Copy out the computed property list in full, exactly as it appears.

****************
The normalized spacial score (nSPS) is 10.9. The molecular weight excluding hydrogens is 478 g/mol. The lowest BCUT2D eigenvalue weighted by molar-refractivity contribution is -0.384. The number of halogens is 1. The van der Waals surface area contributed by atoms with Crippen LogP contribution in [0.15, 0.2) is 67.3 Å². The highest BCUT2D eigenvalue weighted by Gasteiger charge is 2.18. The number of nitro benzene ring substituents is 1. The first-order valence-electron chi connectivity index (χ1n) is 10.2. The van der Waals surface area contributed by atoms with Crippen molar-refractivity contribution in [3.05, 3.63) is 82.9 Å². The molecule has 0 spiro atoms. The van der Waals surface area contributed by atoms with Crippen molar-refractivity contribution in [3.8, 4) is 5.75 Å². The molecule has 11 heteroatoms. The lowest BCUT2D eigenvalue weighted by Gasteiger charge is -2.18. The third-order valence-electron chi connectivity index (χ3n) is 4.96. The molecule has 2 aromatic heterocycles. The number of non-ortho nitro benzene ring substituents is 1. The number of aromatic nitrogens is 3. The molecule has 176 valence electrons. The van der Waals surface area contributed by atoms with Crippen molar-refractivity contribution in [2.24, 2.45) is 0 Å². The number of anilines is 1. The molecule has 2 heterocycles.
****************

The normalized spacial score (nSPS) is 10.9. The molecular weight excluding hydrogens is 478 g/mol. The lowest BCUT2D eigenvalue weighted by molar-refractivity contribution is -0.384. The number of halogens is 1. The van der Waals surface area contributed by atoms with Crippen LogP contribution in [0.15, 0.2) is 67.3 Å². The highest BCUT2D eigenvalue weighted by Gasteiger charge is 2.18. The number of nitro benzene ring substituents is 1. The first-order valence-electron chi connectivity index (χ1n) is 10.2. The van der Waals surface area contributed by atoms with Crippen molar-refractivity contribution in [3.05, 3.63) is 82.9 Å². The molecule has 0 spiro atoms. The van der Waals surface area contributed by atoms with Crippen molar-refractivity contribution in [3.8, 4) is 5.75 Å². The molecule has 11 heteroatoms. The lowest BCUT2D eigenvalue weighted by Gasteiger charge is -2.18. The third-order valence-electron chi connectivity index (χ3n) is 4.96. The molecule has 2 aromatic heterocycles. The number of non-ortho nitro benzene ring substituents is 1. The number of aromatic nitrogens is 3. The molecule has 176 valence electrons. The van der Waals surface area contributed by atoms with Crippen molar-refractivity contribution in [2.24, 2.45) is 0 Å². The number of anilines is 1. The molecule has 2 heterocycles.